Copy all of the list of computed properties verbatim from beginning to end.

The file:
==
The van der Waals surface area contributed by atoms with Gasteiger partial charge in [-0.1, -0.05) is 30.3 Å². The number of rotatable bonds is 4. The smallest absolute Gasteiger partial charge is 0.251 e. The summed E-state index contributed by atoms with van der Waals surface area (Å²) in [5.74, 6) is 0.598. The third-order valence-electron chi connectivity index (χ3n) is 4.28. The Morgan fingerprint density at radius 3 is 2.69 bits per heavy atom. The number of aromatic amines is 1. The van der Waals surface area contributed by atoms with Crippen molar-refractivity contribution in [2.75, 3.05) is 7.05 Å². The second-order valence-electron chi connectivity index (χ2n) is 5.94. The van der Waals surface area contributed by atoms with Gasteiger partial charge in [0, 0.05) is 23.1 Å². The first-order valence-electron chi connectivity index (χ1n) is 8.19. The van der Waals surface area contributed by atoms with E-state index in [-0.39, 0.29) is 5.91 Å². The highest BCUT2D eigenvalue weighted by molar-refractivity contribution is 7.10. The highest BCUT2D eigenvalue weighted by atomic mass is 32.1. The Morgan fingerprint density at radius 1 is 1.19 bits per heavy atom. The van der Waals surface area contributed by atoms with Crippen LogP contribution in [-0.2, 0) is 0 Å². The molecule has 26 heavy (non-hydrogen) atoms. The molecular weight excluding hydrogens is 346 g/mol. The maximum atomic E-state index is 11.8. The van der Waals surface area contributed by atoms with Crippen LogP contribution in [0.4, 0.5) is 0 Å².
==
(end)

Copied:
The van der Waals surface area contributed by atoms with Gasteiger partial charge in [-0.1, -0.05) is 30.3 Å². The number of rotatable bonds is 4. The smallest absolute Gasteiger partial charge is 0.251 e. The summed E-state index contributed by atoms with van der Waals surface area (Å²) in [5.74, 6) is 0.598. The third-order valence-electron chi connectivity index (χ3n) is 4.28. The Morgan fingerprint density at radius 3 is 2.69 bits per heavy atom. The number of aromatic amines is 1. The van der Waals surface area contributed by atoms with Crippen molar-refractivity contribution in [2.75, 3.05) is 7.05 Å². The second-order valence-electron chi connectivity index (χ2n) is 5.94. The van der Waals surface area contributed by atoms with Gasteiger partial charge in [0, 0.05) is 23.1 Å². The first-order valence-electron chi connectivity index (χ1n) is 8.19. The van der Waals surface area contributed by atoms with E-state index in [-0.39, 0.29) is 5.91 Å². The highest BCUT2D eigenvalue weighted by molar-refractivity contribution is 7.10. The highest BCUT2D eigenvalue weighted by atomic mass is 32.1. The Morgan fingerprint density at radius 1 is 1.19 bits per heavy atom. The van der Waals surface area contributed by atoms with Crippen LogP contribution in [-0.2, 0) is 0 Å². The molecule has 26 heavy (non-hydrogen) atoms. The molecular weight excluding hydrogens is 346 g/mol. The maximum atomic E-state index is 11.8. The van der Waals surface area contributed by atoms with Crippen LogP contribution in [0.4, 0.5) is 0 Å².